By Jon Gripshover
"Alternative alternatives" assets are growing faster than other asset classes among European institutional investors, a new report shows.
Among these investments, structured products, options and futures, and exchange-traded funds are attracting the most investors, with 34%, 23% and 26% of institutions, respectively, projected to use them this year, according to the 2005 European Institutional Asset Management Survey, sponsored by INVESCO and Financial Research Corp. At the end of 2004, 56% of the survey respondents reported using one or more of these strategies.
The survey defines "alternative alternatives" as any of the new or complex investment strategies that are difficult to place in traditional categories.
While these strategies are being used is not surprising, the growth rate is higher than expected, said Yves Van Langenhove, head-institutional, Western Europe, for INVESCO Europe, Frankfurt.
"We know that European institutional investors are using more and more the instruments we called ‘alternative alternatives' but we were quite surprised by the future growth of, for example, ETFs," Mr. Langenhove said in an interview. Among survey respondents, 17% reported using ETFs at year-end 2004, while 26% said they will use them going forward, a growth of 50%, he added.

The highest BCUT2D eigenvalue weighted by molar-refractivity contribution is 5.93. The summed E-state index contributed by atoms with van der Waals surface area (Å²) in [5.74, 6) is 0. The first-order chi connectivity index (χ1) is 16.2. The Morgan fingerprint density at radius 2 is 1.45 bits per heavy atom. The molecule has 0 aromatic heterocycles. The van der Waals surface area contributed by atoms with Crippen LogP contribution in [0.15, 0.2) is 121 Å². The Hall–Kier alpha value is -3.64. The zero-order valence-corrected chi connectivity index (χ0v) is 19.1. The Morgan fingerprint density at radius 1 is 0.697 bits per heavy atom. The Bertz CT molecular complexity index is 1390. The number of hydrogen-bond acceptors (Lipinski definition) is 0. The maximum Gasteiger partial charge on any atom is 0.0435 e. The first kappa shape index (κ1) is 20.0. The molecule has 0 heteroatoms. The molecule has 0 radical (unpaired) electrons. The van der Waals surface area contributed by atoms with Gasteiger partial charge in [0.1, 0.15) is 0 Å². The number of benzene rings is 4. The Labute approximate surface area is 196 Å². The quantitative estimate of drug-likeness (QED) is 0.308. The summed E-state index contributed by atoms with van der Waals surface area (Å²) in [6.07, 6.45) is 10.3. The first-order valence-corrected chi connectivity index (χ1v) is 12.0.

With the increase in the "new" alternatives came a decline overall in the expected use of hedge funds in Europe, the report said. For 2005, 11% of respondents expected to increase their allocations to hedge funds. This compares with 32% in 2004 and 38% in 2003, according to the survey.
The trends are due to a confluence of several factors, Mr. Langenhove said. The higher level of sophistication among investors has a lot to do with it, as does the pressure they feel to boost returns because of low interest rates and the decrease in pension funding ratios. With institutions seeking more alpha, and ways to split alpha and beta, the more complicated strategies are getting more attention.